Ian’s road reminiscences take the same circuitous route that his loaded-down van did (Mickey and Barry T in a different van ultimately take a more direct route cross country). It is not my purpose here to recount any of Ian’s experiences on that road to discover America. Why? Mainly because you must read this tome yourself (although I must say Barry T plugging into a windmill somewhere in Kansas is one of my favorite LOL images). A word of caution to those who expect non-Faulknerian linear discourse. Ian’s thought patterns mimic his somewhat zig-zag route and the ever-changing landscape; expect random memories to pop up in the middle of Paducah or wherever. I’ve done many cross country trips alone and, believe me, especially after putting a lot of miles behind one for the day, that’s how the mind works. He resists sudden urges to turn back, to try to finish what has already been set in motion in an altered direction just by his leaving.
So why should the “target market,” assumed to be those somewhat interested in music, which is the rack I expect you’ll find this book, read Breakfast In Nudie Suits? If it isn’t yet another biography of Gram, what’s the point?
Let’s face it, Gram’s almost 27 years have been covered. Minute analysis of his life will no doubt continue. But I’m convinced this would be the book that Gram himself would like best. Even the telling scene when Gram is having a bad trip on acid and the band is trying their best to bring him out of a very bad place (I won’t give anything further away), together with at other times Gram’s jovial though understated banter with band mates combined with that inexplicable feeling of a higher power directing his every move — these are the elements that Ian provides of his friend Gram Parsons.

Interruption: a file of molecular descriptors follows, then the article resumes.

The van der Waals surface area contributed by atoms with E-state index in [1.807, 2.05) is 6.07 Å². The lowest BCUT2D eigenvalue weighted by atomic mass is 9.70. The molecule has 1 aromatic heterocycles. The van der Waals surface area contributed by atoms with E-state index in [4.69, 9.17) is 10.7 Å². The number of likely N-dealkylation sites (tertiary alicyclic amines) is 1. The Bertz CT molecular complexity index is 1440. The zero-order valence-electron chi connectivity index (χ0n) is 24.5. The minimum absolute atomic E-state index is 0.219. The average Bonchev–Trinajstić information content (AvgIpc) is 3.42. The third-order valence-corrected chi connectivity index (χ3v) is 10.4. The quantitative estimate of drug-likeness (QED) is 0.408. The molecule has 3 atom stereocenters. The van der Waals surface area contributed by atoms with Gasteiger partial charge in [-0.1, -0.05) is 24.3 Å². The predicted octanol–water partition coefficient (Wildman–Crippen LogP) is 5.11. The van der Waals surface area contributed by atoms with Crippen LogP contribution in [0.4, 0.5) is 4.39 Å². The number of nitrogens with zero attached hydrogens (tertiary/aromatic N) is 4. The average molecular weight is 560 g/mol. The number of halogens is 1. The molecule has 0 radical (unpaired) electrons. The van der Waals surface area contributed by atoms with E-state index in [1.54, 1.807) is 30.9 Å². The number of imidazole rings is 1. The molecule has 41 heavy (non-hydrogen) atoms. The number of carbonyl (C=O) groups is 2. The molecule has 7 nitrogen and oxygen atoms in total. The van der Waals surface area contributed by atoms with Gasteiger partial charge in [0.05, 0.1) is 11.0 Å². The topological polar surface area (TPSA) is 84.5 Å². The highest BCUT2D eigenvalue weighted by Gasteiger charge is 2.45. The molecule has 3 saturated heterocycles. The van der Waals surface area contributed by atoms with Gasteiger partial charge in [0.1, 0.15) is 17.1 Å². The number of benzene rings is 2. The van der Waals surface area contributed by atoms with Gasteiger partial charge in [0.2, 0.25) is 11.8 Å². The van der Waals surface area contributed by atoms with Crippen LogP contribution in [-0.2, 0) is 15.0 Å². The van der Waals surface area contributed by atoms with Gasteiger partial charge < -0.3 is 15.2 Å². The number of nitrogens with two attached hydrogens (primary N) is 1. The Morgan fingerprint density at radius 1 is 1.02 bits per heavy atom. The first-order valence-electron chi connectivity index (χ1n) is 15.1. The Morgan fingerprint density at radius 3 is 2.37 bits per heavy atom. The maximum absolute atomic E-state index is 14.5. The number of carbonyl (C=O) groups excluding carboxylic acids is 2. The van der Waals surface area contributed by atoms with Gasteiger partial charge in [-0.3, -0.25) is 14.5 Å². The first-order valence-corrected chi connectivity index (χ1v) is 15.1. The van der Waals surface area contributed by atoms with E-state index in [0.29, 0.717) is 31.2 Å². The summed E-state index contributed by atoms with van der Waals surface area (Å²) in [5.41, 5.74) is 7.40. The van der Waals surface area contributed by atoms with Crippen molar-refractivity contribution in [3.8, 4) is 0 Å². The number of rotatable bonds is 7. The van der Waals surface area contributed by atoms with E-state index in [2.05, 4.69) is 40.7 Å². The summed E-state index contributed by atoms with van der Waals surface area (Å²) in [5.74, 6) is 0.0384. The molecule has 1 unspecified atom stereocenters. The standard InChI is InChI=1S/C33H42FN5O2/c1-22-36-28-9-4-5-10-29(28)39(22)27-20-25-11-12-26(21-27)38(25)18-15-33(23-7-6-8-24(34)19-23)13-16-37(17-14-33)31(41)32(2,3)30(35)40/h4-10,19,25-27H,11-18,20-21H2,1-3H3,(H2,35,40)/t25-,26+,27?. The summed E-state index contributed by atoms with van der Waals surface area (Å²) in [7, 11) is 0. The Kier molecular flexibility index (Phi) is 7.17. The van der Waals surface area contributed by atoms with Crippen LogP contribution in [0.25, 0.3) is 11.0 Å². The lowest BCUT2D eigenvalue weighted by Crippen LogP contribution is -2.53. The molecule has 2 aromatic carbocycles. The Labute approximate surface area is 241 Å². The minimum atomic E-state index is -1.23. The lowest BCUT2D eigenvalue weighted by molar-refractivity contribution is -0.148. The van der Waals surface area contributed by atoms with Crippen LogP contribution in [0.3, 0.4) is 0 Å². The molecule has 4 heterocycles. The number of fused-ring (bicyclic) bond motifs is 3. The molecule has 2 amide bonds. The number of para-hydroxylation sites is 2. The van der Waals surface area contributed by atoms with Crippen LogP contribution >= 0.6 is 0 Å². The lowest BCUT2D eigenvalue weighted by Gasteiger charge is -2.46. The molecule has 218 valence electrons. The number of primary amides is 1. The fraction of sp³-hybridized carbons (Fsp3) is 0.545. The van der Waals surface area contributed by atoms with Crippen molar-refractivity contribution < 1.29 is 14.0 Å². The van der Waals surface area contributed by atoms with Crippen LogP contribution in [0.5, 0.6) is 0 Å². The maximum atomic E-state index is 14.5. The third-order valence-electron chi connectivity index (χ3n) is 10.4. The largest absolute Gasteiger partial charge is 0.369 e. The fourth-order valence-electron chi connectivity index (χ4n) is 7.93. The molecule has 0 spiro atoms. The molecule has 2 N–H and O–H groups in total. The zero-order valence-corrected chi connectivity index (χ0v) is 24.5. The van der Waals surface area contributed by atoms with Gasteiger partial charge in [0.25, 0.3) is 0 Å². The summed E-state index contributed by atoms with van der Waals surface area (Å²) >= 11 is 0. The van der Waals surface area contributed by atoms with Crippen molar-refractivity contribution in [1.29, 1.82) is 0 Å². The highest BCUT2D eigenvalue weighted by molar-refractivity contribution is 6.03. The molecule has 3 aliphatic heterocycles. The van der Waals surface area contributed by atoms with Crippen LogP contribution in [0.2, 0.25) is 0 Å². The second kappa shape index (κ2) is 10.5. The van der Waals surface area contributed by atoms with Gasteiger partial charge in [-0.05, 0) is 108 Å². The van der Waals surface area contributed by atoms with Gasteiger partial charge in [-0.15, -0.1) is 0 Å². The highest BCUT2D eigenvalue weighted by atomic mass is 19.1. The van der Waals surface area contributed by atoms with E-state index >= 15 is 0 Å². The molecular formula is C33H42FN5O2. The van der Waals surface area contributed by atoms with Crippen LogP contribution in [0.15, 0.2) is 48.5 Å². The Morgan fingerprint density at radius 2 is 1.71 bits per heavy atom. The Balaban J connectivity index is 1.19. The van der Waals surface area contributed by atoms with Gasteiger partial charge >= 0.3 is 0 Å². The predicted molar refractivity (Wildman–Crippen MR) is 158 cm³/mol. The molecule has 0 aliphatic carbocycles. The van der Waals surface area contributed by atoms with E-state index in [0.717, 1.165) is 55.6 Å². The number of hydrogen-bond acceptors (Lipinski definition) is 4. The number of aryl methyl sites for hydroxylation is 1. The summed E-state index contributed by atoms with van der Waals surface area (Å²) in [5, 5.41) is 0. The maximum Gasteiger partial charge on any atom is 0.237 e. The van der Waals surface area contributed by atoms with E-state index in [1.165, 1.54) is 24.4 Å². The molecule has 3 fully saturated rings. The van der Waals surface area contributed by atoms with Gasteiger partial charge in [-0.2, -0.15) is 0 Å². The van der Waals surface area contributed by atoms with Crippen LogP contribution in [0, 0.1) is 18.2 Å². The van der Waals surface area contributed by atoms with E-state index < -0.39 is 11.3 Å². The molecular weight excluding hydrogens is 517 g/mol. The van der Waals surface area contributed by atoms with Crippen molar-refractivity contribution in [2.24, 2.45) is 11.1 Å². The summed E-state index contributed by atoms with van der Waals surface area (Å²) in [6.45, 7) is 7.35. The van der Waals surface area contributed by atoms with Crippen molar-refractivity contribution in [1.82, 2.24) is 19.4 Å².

Not many of us mere mortals have the guiding hand of a muse from the cosmos. The rest of us are rock and roll soldiers. Ian Dunlop continues to be a rock and rock soldier, and high honor should be bestowed on this brigade, one that includes a host of names that pop up in Ian’s narrative and many that do not.
Ultimately, Ian’s recollections are transcriptions of a seemingly minor branch of the big river that is rock and roll history, much of which has been covered extensively by “professional writers.” But if you’re like this reviewer, you lust after the memories of those who were there at a critical moment of creation — a branch in the stream whose tiny tributaries and eddies remained almost uncharted until recently. While the elements of this story, the story of the birth of country rock (and even the bending of the longest-lasting and best-known rock band in history to embrace it and thus forge a second act that takes them the rest of the way home) have yet to be fully grasped by “the general public,” each new generation, first-hand evidence suggests, hunger for and have a need-to-know thirst for accounts such as this.
This personal chronicle is up there with the best, e.g., Al Kooper’s Backstage Passes and Backstabbing Bastards, Levon Helm’s This Wheel’s On Fire, and Eric Burdon’s Don’t Let Me Be Misunderstood among others. Of course all of them achieved some greater degree of success (although Al’s and Eric’s and even Levon’s accounts of getting friendly fire from their brothers in combat do bring their stories back to the rock and roll trenches).
So who “gets” this book? Gram would get it and love it, that’s for sure. And perhaps Steinbeck, Kerouac, and even Nabokov, or at least Humbert Humbert and Lo, too.